Arguably one of the most memorable detectives is Sgt. Doakes. Though he only made it through two seasons, Erik King was certain to make an impression from the moment viewers met him. In the premiere, viewers learn about Doakes’ suspicion of Dexter. He doesn’t know exactly what Dexter hides. He is the only person who senses something is off, though. (Oh, Doakes. Just you wait.) Doakes is a no-nonsense sergeant. However, harsh he comes across, he remains passionate about his job. He’s also responsible for one of the most iconic lines from the show. You know the one.
Dexter’s Best Lines
- “Tonight’s the night.”
- “The problem with eating and driving, which I love to do, is not being able to deploy the 10/2 hand position on the wheel. It’s a matter of public safety.”
- “Normal people are so hostile.”
- “I have standards.”
- Sergeant Doakes: You give me the f*cking creeps, you know that, Dexter?
Dexter: Yeah, I know. Sorry about that.
- Lt. Maria LaGuerta: So then he must have already had the head with him in the front seat. Huh, that’s weird. Why would he keep it there?
Dexter: I don’t know. So he could use a carpool lane.
Serial Killer Blood Spatter Analyst That Could
Pilots are arguably the most important episodes of television series. They’re the first major impression. They invite viewers to stick with the show or jump ship while they still can. If by the end of a pilot episode you wouldn’t even consider investing time, the episode hasn’t done its job. Naturally, not all shows will be up everyone’s alley. Dexter certainly isn’t everyone’s cup of tea. Even so, its pilot does everything right. It takes more than one episode to create a successful show. Nevertheless, Dexter’s premiere foreshadowed a triumphant run.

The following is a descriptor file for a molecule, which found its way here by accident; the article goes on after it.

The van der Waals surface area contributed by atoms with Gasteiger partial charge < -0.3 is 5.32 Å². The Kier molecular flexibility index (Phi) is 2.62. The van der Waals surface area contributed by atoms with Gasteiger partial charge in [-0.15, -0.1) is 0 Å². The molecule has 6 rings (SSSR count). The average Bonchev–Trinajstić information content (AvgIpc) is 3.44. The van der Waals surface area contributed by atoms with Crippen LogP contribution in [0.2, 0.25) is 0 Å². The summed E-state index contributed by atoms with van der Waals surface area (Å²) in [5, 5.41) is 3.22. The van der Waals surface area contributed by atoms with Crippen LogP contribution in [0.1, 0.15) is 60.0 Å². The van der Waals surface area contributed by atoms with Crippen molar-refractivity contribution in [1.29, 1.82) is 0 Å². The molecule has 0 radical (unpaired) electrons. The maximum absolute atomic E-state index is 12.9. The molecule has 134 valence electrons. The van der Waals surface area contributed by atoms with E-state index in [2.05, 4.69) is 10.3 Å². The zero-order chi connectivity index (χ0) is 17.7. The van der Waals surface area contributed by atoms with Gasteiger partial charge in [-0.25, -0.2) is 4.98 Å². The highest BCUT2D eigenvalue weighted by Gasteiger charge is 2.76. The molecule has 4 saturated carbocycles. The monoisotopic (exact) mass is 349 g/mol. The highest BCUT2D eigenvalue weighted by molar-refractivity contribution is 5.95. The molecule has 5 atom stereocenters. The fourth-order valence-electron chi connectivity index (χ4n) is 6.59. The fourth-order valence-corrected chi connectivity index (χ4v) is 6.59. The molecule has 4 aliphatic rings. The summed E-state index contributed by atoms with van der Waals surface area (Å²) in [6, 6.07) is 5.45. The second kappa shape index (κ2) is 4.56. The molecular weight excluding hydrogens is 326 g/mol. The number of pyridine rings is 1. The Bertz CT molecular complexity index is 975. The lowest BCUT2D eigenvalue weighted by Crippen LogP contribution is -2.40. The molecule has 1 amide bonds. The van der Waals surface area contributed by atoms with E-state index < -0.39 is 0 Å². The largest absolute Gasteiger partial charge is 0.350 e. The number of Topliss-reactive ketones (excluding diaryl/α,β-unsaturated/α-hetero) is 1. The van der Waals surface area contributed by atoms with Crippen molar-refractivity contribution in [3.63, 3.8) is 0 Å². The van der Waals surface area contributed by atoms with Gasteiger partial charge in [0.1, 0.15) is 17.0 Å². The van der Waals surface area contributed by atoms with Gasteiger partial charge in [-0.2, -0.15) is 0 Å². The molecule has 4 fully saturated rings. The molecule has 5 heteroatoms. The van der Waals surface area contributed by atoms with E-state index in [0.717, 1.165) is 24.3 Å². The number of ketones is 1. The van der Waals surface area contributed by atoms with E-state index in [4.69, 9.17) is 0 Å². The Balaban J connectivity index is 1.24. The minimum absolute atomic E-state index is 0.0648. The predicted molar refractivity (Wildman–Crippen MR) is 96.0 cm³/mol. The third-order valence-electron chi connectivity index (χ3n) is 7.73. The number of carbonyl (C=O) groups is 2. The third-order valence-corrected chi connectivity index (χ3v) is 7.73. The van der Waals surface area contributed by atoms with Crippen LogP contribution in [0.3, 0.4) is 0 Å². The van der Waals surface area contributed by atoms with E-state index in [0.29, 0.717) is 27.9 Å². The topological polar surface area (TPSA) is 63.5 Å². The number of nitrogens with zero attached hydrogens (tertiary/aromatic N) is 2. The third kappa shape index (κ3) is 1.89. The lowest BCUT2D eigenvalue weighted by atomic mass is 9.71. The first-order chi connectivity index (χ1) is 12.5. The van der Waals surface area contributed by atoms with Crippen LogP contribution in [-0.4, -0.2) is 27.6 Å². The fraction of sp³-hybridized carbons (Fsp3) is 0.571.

After eight seasons, a bizarre (and, frankly, unsatisfying) finale, and a revival on the way, it’s safe to say that Dexter Morgan (and Michael C. Hall’s portrayal) left his mark. Even 15 years later, Dexter remains embedded into the fabric of television. Every rewatch is just as engrossing as the first time (even knowing all the twists on the way). And it’s largely thanks to that first hour that cued viewers into the thrilling journey ahead.
Dexter returns in Dexter: New Blood on Sunday, November 7 on Showtime. Keep up with all our coverage here.